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Fuel Tanks & Mods


Kinarfi
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Just got my new fuel tank in, wow, what a long filler neck :D , I guess things do improve with age, no wait, it's the newer the better, oh I just don't know, guess it really doesn't matter. Take a look at the photos, 2684655760104282158HQdBga_th.jpg, just for fun, I'm going to design & build a capacitive fuel gauge sender for it and make mod similar to flatbed's so the engine doesn't die when going down hill with low fuel. I'll take more photos

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Pulled the old tank & took the fuel gauge apart to see what makes it tick. It turns out that it has 5 reading, empty for the last 2 inches, 1/4 for about 1 1/2 inches, 1/2 for about 1 1/2 inches, 3/4 for about 1 1/2 inches and full for about 2 inches. Some other detail are: when full the resistance is 3 ohms and .3 volts when empty it has 110 ohms and 4.6 volts. It is grounded internally, poorly in my opinion, mine had started leaking if I stacked the tank, so I epoxied it to seal it up.

2906799300104282158dYAKCp_th.jpg

As the gas level rises, a magnet floats up closing the reed switches, there is a stop for the float about 3/4 inch from full.

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My sending unit stopped working a couple of months ago. Joyner would not replace but would sale me a new one, but only guaranty the new one for a month. The thing cost nearly $90. I said forget it. My dealer tried to repair and did sort of. Since I have a front hood that opens, I am installing a simple sight gauge or replacing with a simple sending unit with a float arm. I know of a couple other people who's gas gauges don't work. Personally this is one item that I would call over built/engineered and a piece of junk.

rocmoc n AZ/Mexico

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kinarfi, if you look at the tank that i change you will see that i moved the mounts closer to the edges of the tank, if you hold the tank on the mounts closest to the filler spout the tank will balance on those two tabs, that means those two tabs are holding all the weight and the others are balancing the tank. Move the tabs to the end of the big part of the tank and make sure you put rubber on the mounts.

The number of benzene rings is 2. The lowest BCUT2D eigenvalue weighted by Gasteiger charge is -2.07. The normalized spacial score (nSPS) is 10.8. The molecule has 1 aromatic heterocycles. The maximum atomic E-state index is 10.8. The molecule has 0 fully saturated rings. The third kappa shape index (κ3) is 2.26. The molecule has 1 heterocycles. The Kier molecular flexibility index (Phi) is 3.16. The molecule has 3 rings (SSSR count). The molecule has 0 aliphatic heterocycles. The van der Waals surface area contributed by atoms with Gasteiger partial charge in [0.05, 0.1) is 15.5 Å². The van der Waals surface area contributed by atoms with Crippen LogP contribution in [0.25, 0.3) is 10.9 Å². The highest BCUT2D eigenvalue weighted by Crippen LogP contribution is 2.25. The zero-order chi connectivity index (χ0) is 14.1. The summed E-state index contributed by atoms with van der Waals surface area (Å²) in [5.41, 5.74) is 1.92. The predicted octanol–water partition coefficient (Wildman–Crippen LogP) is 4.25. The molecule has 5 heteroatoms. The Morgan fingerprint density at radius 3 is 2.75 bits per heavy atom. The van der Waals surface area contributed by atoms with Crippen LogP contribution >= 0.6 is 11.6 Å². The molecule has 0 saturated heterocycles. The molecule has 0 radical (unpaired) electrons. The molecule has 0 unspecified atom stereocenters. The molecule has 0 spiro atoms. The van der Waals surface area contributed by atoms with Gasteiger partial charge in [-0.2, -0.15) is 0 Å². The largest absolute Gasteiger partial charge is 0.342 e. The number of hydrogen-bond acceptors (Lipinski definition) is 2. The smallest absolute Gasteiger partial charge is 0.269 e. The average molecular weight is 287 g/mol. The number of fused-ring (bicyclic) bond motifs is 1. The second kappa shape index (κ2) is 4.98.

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Be careful welding on a gas tank. Have done it but didn't like it. Even if it is empty, it can explode.

rocmoc n AZ/Mexico

I always fill it with water, but not wet the area being soldered/welded and then ignite any vapors prior to starting. At worst, you may get a small woosh as you burn off what ever vapor is left, and since it is controlled and expected, it is relatively safe. If memory serves me, 1 gal gas, properly mixed with air, is equal to 8 sticks of dynamite.

Thanks,

Jeff

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Kinarfi, I am thinking you will be sorry if you do not move the one set of tabs rearward on the fuel tank, with the added resiviour and the longer filler neck it is almost certain to break. Also you can fill the tank with carbon deoxside while welding, that is what i did. Keep the bottle on it with very low flow and little preassure.

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  • 3 weeks later...

Got my fuel tank in and mounted, 2332719980104110397OJqBCt_th.jpg, mounted it on 6 rubber standoffs and it seems good, had to stop the seat 1/4" from all the way back because the 1" lift made the filler neck hit the back of seat. Will run a ground wire from frame to tank tomorrow, may add a new fuel pickup line later.

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My sending unit stopped working a couple of months ago. Joyner would not replace but would sale me a new one, but only guaranty the new one for a month. The thing cost nearly $90. I said forget it. My dealer tried to repair and did sort of. Since I have a front hood that opens, I am installing a simple sight gauge or replacing with a simple sending unit with a float arm. I know of a couple other people who's gas gauges don't work. Personally this is one item that I would call over built/engineered and a piece of junk.